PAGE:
Just today, I went to a scheduled unemployment orientation order by the State of NJ Department of Labor. I called to confirm my appointment a few weeks, as I had received two different dates in the mail. I was told by a staffer that I must attend both or I would lose my benefits. Seemed odd to me, since it was the same class, but hey, when the government says they’ll take away your money if you don’t do something, you do it. When I got to the office, it was closed and the class was cancelled. Apparently furloughs have taken effect and I wasn’t the only person who didn’t get notified. If I hadn’t shown up though, would they have cancelled my benefits? 

 

To top off this pleasant experience, I was recently informed that my social security number, among other personal information (which I have worked hard to protect), has been potentially compromised due to errors at the Department of Labor. It may have been sent to employers that really weren’t my employers. Seriously? My state government can’t even keep records straight and private?

 

What do I pay taxes for? 

 

 

What I Want to be When I Grow Up…

Before losing my job or trying to find a new career path, I always wished that I was doing something else. Doesn’t everyone? I always believed that the grass was greener on the other side. Isn’t it?

Since losing my job (oh, and we can’t forget the job I got but was taken back), I have been contemplating what my next step will be. Maybe this is the time to really delve into my writing (trying to do that). Maybe I should volunteer or give back somehow (applied to be a volunteer – I worked for Red Cross, I know how valuable volunteers are!). My mind is running aimlessly and endlessly.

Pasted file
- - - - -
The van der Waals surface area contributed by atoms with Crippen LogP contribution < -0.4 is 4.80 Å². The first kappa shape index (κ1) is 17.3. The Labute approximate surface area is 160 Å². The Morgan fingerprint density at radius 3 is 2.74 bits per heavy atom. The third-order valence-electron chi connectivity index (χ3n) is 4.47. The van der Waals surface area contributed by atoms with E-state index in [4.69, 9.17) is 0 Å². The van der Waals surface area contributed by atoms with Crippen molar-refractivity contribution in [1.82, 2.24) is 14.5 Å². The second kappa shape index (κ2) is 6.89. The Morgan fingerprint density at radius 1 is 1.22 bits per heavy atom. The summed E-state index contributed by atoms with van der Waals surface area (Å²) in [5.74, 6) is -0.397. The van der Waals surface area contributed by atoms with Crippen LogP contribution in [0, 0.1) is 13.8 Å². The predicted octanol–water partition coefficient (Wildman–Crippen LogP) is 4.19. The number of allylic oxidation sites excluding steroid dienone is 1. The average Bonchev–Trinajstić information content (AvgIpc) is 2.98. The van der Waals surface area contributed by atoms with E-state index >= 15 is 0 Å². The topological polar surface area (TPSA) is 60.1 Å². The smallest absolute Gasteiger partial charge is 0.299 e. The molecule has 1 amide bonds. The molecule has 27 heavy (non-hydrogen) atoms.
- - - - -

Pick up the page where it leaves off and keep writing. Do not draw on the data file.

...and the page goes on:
Having been unemployed before, I understand the value of having this “free time.” The last time I lost my job, I was about eight weeks away from getting married. While I still interviewed and tried to find a job (I even landed a gig six days later but it wasn’t for me…is there a pattern here?), I also came to the realization that I had the opportunity to finish planning my wedding and start fresh on the employment path just a few weeks later. This time around, it’s a little different.

When my husband lost his job, I told him this was his opportunity to do a lot of the things he always wanted to do that he couldn’t because work got in the way, such as travel, play guitar, see family and friends. Of course, you’re still looking for work, but at some point, you burn out after hours at the computer, networking, phone calls. If you’re unemployed, you know the drill.

There is so much I want to do and be right now. It’s so confusing. I recently turned 31 and while I am still young (in my eyes at least), I feel like I have lost this huge opportunity to start something new, which I know is outrageous. I would completely discourage someone from that state of mind if they told me that.

So here are some of the things I have wanted to be since I lost my job and even while I was pitching stories and being the media maven that I have been for the last eight years:

  • Writer
  • Lawyer
  • Doctor / Surgeon
  • Detective
  • News Reporter
  • Reality TV Star
  • Radio Announcer
  • Actress
  • Postal Clerk
  • Scientist

While some of these occupations are completely attainable, some are so out of reach given where I am in life; at least that is how I feel. For example, if I wanted to be a doctor, I would have to be in school for like eight years and by then I would be almost 40 before I’d even be a resident or something. How would that affect my plans for the future, for a family, how would I pay back all those student loans? And let’s not get into the math and science aspect. I work with the other side of the brain, which brings me to the detective and scientist.

Sometimes I think I chose the wrong career. Communications is so broad; I wish I had a more definitive specialty. But I have excelled thus far and maybe my skill set can help someone down the road somehow, including myself. Maybe it’s just time to “nut up” and try something new and different. We’ll see. In the meantime, while I wait for Hollywood to call, maybe I’ll brush up on my math and science (and reruns of CSI and Law and Order can’t hurt either, right?).

Lost My Job Too, But Worrying Less

Since my last posting, I too lost my job. I wrote my last piece back in early February and  about four weeks later, I became a casualty of the workforce. I wasn’t all that surprised.